Members Voluntary Liquidation (MVL) and Tax

Members Voluntary Liquidation can be the most effective way to liquidate your business if it is still solvent, but there are tax considerations you need to be aware of. 

What is an MVL?

Members Voluntary Liquidation, or an MVL, is an official process for closing down a solvent company. Solvent companies are those that have more assets than liabilities and can therefore pay off all its debts.

Companies entering an MVL will be dissolved and during this time, an Insolvency Practitioner (IP) will first settle outstanding debts, legal disputes and pay creditors back through the sales of assets. The remaining funds will then be distributed to the members. 

Do I need to pay tax on a Members’ Voluntary Liquidation?

Members’ Voluntary Liquidations are commonly used as a way to wind-up operations and generate a profit for the business owner or shareholders, which inevitably means you will need to pay some sort of tax on those profits to HMRC. 

However, an MVL is generally the preferred method of Liquidation for solvent companies because the MVL tax can be extremely cost effective. The exact amount will vary depending on the overall profits realised and whether shareholders can qualify for a different type of relief, such as business asset disposal relief.

It’s vital that you pay the right amount of MVL tax to HMRC when liquidating your company, as failure to do so could result in serious penalties. 

You also don’t want to overpay your business profits, so we always advise speaking to our professional team of licensed and experienced insolvency practitioners. 

How much Members’ Voluntary Liquidation tax do I need to pay?

When a company winds up through a Members’ Voluntary Liquidation, any existing liabilities must be paid off first. This includes outstanding wages, bills and any tax owed to HMRC. Once all liabilities have been settled, the company can begin to sell its assets. 

The proceeds from the sale of the assets combined with any cash reserves are then distributed to shareholders. Tax is not paid by the company on this distribution, but shareholders themselves will need to consider how much MVL tax they need to pay.

These distributed profits are classed as assets, meaning they are counted as capital and therefore subject to capital gains. These gains qualify for business asset disposal relief which has a preferential capital gains tax of 10-28%.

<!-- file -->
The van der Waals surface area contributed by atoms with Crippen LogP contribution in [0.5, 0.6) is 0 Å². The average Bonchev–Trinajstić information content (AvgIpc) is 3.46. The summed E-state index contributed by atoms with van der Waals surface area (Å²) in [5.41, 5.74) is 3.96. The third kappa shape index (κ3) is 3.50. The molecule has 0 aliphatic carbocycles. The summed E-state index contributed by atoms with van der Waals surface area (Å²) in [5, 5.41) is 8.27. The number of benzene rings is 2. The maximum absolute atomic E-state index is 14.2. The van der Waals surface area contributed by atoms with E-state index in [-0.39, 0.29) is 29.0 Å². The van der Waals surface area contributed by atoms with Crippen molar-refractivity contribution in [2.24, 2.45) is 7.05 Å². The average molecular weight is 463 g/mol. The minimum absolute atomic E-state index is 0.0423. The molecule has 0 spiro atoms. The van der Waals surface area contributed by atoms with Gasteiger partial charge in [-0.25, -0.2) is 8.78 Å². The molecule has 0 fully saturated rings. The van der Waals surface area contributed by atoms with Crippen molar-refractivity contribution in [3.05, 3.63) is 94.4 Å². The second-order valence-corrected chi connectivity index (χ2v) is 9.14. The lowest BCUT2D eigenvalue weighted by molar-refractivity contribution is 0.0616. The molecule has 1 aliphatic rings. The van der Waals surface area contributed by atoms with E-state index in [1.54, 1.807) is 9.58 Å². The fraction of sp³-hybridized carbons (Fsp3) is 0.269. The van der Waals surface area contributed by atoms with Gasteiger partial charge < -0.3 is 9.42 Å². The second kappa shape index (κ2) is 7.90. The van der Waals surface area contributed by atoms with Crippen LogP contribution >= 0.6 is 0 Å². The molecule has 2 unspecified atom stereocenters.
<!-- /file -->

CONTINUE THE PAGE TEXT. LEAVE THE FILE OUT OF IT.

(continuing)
For example, let’s assume you are the sole owner and sole shareholder of the company.

Your company has begun the MVL process, and once all liabilities have been paid off, there is a total of £500,000 remaining. This is your total profit from the liquidation, and the £500,000 will be classed as capital by HMRC. 

As the owner, you will qualify for business asset disposal relief, and you will pay a flat rate of 10% on your profits. However, you are also entitled to a tax-free allowance of £12,300. This means you pay tax on £487,700. 10% of this will equate to £48,770. 

What are the tax implications of an MVL?

Distributions from the company to shareholders are taxed Capital Gains. This is really good news as there is an additional allowance called “Annual Exemption” where any capital gain up to this point is taxed at 0%. 

Capital gains above the annual exemption are usually taxed at a lower rate compared with income tax, with the lowest rate set at 10%. This is available if you qualify for entrepreneurs relief, or you’re a basic rate taxpayer. This can be huge savings compared to current income tax rates on dividends. 

Tax advantages of a Members’ Voluntary Liquidation

There are a few advantages of MVL, including:

  • The distribution of shareholders is treated as a capital gain and not taxed as income or dividends
  • Entrepreneurs Relief will reduce the tax rate down to 10% as opposed to 18%, provided the gains are less than £10 million
  • Money can be saved on taxes, especially if you’re a high rate tax player

What Is Entrepreneurs’ Relief?

Entrepreneurs Relief is a tax relief that allows business owners to sell all or part of their business and only pay 10% capital gain tax on the profits made up. 

A claim for entrepreneurs relief can mean the first £1 million of qualifying capital gains are charged at an effective capital gains tax rate.

What is Tax Clearance in a MVL?

In simple terms, a tax clearance in a MVL is confirmation from HMRC that a company’s tax affairs are in order. 

Once HMRC have completed a formal tax clearance, it means they are satisfied all financial matters are concluded and no further queries can be raised in the future. 

What is Business Asset Disposal Relief?

Business Asset Disposal Relief (BADR), previously known as Entrepreneurs Relief,  is a capital gains tax relief that is intended to incentivise business owners to grow and invest in their business. 

The relief enables you to pay capital gain tax at the lower rate of 10% when you sell part of your business. This compares favourably with the current standard capital gain tax of 20%. 

Is an MVL a tax-effective method of Liquidation?

Yes, an MVL can be one of the most tax-effective methods to liquidate a company if the business is solvent. 

However, other methods such as dissolution are much quicker and easier to do than beginning an MVL, which can take months to be approved and completed. 

Dissolution is the closing down of a solvent company by selling assets, striking it off from the Companies House Register and distributing profits as dividends. 

As dividends aren’t classes as an asset, you won’t be paying the lower capital gains tax rate of 10%. Instead, you will be subject to income tax. Once you’ve exceeded your personal tax allowance for the year, you’ll be paying at least 20% tax on all your dividends from the liquidation. 

This tax rate will then increase, depending on how much you’ve made and you could end up paying as much as 45%.